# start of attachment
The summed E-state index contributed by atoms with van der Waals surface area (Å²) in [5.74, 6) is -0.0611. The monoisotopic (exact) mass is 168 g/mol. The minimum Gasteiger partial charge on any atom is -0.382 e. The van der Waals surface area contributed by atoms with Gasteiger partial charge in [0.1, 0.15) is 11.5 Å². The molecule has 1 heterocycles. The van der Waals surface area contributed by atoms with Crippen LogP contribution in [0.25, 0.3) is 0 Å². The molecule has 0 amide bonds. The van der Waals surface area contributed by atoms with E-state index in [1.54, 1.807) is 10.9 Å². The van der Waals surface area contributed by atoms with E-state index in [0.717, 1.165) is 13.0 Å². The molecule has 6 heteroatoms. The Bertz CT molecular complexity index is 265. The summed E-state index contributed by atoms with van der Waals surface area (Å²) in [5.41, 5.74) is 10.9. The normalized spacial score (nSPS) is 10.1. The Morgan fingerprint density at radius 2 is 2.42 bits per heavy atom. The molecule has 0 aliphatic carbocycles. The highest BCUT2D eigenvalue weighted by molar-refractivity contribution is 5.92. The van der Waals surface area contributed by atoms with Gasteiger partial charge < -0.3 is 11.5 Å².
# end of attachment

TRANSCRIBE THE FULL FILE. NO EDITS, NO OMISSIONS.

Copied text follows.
The summed E-state index contributed by atoms with van der Waals surface area (Å²) in [5.74, 6) is -0.0611. The monoisotopic (exact) mass is 168 g/mol. The minimum Gasteiger partial charge on any atom is -0.382 e. The van der Waals surface area contributed by atoms with Gasteiger partial charge in [0.1, 0.15) is 11.5 Å². The molecule has 1 heterocycles. The van der Waals surface area contributed by atoms with Crippen LogP contribution in [0.25, 0.3) is 0 Å². The molecule has 0 amide bonds. The van der Waals surface area contributed by atoms with E-state index in [1.54, 1.807) is 10.9 Å². The van der Waals surface area contributed by atoms with E-state index in [0.717, 1.165) is 13.0 Å². The molecule has 6 heteroatoms. The Bertz CT molecular complexity index is 265. The summed E-state index contributed by atoms with van der Waals surface area (Å²) in [5.41, 5.74) is 10.9. The normalized spacial score (nSPS) is 10.1. The Morgan fingerprint density at radius 2 is 2.42 bits per heavy atom. The molecule has 0 aliphatic carbocycles. The highest BCUT2D eigenvalue weighted by molar-refractivity contribution is 5.92. The van der Waals surface area contributed by atoms with Gasteiger partial charge < -0.3 is 11.5 Å².